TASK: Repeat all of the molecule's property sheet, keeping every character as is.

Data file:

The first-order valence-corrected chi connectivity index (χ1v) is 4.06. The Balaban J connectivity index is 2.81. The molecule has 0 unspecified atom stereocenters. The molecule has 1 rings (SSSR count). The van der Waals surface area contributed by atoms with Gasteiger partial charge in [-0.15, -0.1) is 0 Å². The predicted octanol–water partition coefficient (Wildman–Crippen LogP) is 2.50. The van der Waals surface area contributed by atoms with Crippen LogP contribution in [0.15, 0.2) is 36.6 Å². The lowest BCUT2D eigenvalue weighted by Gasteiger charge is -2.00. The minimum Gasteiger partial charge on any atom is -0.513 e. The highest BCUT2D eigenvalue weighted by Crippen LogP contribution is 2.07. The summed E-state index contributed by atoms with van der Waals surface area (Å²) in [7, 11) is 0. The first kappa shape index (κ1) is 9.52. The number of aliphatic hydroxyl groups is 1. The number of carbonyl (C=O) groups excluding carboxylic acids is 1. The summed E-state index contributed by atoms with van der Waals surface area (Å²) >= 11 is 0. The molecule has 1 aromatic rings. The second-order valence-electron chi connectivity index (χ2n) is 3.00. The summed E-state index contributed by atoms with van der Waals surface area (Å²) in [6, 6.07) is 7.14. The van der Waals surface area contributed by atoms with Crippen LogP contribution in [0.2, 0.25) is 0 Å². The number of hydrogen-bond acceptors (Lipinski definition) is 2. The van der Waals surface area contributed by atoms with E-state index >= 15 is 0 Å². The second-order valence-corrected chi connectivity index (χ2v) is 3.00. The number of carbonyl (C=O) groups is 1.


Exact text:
The first-order valence-corrected chi connectivity index (χ1v) is 4.06. The Balaban J connectivity index is 2.81. The molecule has 0 unspecified atom stereocenters. The molecule has 1 rings (SSSR count). The van der Waals surface area contributed by atoms with Gasteiger partial charge in [-0.15, -0.1) is 0 Å². The predicted octanol–water partition coefficient (Wildman–Crippen LogP) is 2.50. The van der Waals surface area contributed by atoms with Crippen LogP contribution in [0.15, 0.2) is 36.6 Å². The lowest BCUT2D eigenvalue weighted by Gasteiger charge is -2.00. The minimum Gasteiger partial charge on any atom is -0.513 e. The highest BCUT2D eigenvalue weighted by Crippen LogP contribution is 2.07. The summed E-state index contributed by atoms with van der Waals surface area (Å²) in [7, 11) is 0. The first kappa shape index (κ1) is 9.52. The number of aliphatic hydroxyl groups is 1. The number of carbonyl (C=O) groups excluding carboxylic acids is 1. The summed E-state index contributed by atoms with van der Waals surface area (Å²) >= 11 is 0. The molecule has 1 aromatic rings. The second-order valence-electron chi connectivity index (χ2n) is 3.00. The summed E-state index contributed by atoms with van der Waals surface area (Å²) in [6, 6.07) is 7.14. The van der Waals surface area contributed by atoms with Crippen LogP contribution in [0.2, 0.25) is 0 Å². The number of hydrogen-bond acceptors (Lipinski definition) is 2. The van der Waals surface area contributed by atoms with E-state index >= 15 is 0 Å². The second-order valence-corrected chi connectivity index (χ2v) is 3.00. The number of carbonyl (C=O) groups is 1.